As we can see, the Sixteenth Amendment did not give Congress any new taxing power. The Income Tax is a tax on the privilege of doing business in corporate form.  What it did do was that it prevented Congress from taxing income derived from property because of ownership.  Our earnings are our property and can not be taxed!

Regarding the definition of the term “income”, building upon definitions formulated in cases that gave the meaning of or the interpretation of the Corporation Tax Act of 1909, the Court initially described income as the “gain derived from capital, from labor, or from both combined,” inclusive of the “profit gained through a sale or conversion of capital assets” by corporations.

To address the question of why should the State governments step in and prevent the unconstitutional taxing of their citizens earnings, we must take a look at the U. S. Supreme Court case McCulloch v. Maryland.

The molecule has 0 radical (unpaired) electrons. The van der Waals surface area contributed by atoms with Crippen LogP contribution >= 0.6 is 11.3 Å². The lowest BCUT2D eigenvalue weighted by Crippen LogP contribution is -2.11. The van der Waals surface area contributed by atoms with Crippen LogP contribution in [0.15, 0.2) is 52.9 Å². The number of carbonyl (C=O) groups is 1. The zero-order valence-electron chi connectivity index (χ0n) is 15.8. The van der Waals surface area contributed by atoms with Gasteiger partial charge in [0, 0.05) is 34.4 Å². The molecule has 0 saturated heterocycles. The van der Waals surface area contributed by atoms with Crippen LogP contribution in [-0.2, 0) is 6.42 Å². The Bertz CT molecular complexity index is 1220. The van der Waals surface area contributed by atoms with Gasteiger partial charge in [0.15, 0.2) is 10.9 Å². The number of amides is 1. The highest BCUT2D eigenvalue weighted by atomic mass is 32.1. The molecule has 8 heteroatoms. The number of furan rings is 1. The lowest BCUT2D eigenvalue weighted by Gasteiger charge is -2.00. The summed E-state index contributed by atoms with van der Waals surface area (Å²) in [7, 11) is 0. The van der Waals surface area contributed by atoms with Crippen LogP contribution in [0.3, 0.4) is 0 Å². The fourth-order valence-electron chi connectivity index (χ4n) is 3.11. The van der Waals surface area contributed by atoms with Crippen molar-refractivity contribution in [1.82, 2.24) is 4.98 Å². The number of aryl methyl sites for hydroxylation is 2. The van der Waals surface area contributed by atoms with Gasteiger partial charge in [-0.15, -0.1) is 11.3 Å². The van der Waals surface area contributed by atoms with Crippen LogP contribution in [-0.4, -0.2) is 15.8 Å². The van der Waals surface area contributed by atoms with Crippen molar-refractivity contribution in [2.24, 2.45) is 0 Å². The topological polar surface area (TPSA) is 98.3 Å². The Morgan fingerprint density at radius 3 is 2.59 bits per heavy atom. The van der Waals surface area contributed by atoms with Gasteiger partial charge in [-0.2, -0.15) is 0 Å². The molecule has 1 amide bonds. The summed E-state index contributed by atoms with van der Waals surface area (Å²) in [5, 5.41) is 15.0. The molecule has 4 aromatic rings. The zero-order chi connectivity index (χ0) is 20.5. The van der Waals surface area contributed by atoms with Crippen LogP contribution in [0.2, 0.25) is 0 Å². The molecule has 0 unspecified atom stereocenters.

In this case the State of Maryland wanted to tax United States chartered banks doing business in Maryland.  The United States objected and it went to the Supreme Court.  In order to settle the dispute the Court had to define the taxing power of both the United States and the States.

In addressing the different aspects of the taxing power of Congress the judge goes on to say that “..an indefinite power of taxation in the Government of the Union might, and probably would, in time, deprive the Governments of the States of the means of providing for their own necessities, and would subject them entirely to the mercy of the National Legislature.”